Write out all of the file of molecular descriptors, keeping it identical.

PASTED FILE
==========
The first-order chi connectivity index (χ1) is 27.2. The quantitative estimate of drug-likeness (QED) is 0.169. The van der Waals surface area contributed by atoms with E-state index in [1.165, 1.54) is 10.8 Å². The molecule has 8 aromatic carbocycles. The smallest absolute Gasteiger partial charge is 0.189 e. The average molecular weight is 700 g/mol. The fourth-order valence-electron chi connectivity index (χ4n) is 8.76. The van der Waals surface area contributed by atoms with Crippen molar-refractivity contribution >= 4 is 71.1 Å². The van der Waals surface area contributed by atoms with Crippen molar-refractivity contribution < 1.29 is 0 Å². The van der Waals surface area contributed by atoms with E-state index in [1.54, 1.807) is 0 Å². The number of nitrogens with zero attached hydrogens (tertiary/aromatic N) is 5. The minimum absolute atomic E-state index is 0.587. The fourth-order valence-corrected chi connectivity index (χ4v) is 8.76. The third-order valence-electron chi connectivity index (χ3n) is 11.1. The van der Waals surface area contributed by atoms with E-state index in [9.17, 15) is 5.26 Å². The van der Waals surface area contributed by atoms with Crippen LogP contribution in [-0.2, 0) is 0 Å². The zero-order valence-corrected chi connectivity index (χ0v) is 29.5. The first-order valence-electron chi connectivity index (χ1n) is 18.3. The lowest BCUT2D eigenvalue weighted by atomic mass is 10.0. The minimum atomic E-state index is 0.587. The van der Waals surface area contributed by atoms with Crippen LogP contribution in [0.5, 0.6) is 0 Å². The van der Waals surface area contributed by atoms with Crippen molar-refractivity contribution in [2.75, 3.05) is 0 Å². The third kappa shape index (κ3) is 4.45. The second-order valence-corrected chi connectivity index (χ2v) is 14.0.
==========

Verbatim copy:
The first-order chi connectivity index (χ1) is 27.2. The quantitative estimate of drug-likeness (QED) is 0.169. The van der Waals surface area contributed by atoms with E-state index in [1.165, 1.54) is 10.8 Å². The molecule has 8 aromatic carbocycles. The smallest absolute Gasteiger partial charge is 0.189 e. The average molecular weight is 700 g/mol. The fourth-order valence-electron chi connectivity index (χ4n) is 8.76. The van der Waals surface area contributed by atoms with Crippen molar-refractivity contribution >= 4 is 71.1 Å². The van der Waals surface area contributed by atoms with Crippen molar-refractivity contribution < 1.29 is 0 Å². The van der Waals surface area contributed by atoms with E-state index in [1.54, 1.807) is 0 Å². The number of nitrogens with zero attached hydrogens (tertiary/aromatic N) is 5. The minimum absolute atomic E-state index is 0.587. The fourth-order valence-corrected chi connectivity index (χ4v) is 8.76. The third-order valence-electron chi connectivity index (χ3n) is 11.1. The van der Waals surface area contributed by atoms with E-state index in [9.17, 15) is 5.26 Å². The van der Waals surface area contributed by atoms with Crippen LogP contribution in [-0.2, 0) is 0 Å². The zero-order valence-corrected chi connectivity index (χ0v) is 29.5. The first-order valence-electron chi connectivity index (χ1n) is 18.3. The lowest BCUT2D eigenvalue weighted by atomic mass is 10.0. The minimum atomic E-state index is 0.587. The van der Waals surface area contributed by atoms with Crippen LogP contribution in [0.5, 0.6) is 0 Å². The van der Waals surface area contributed by atoms with Crippen molar-refractivity contribution in [2.75, 3.05) is 0 Å². The third kappa shape index (κ3) is 4.45. The second-order valence-corrected chi connectivity index (χ2v) is 14.0.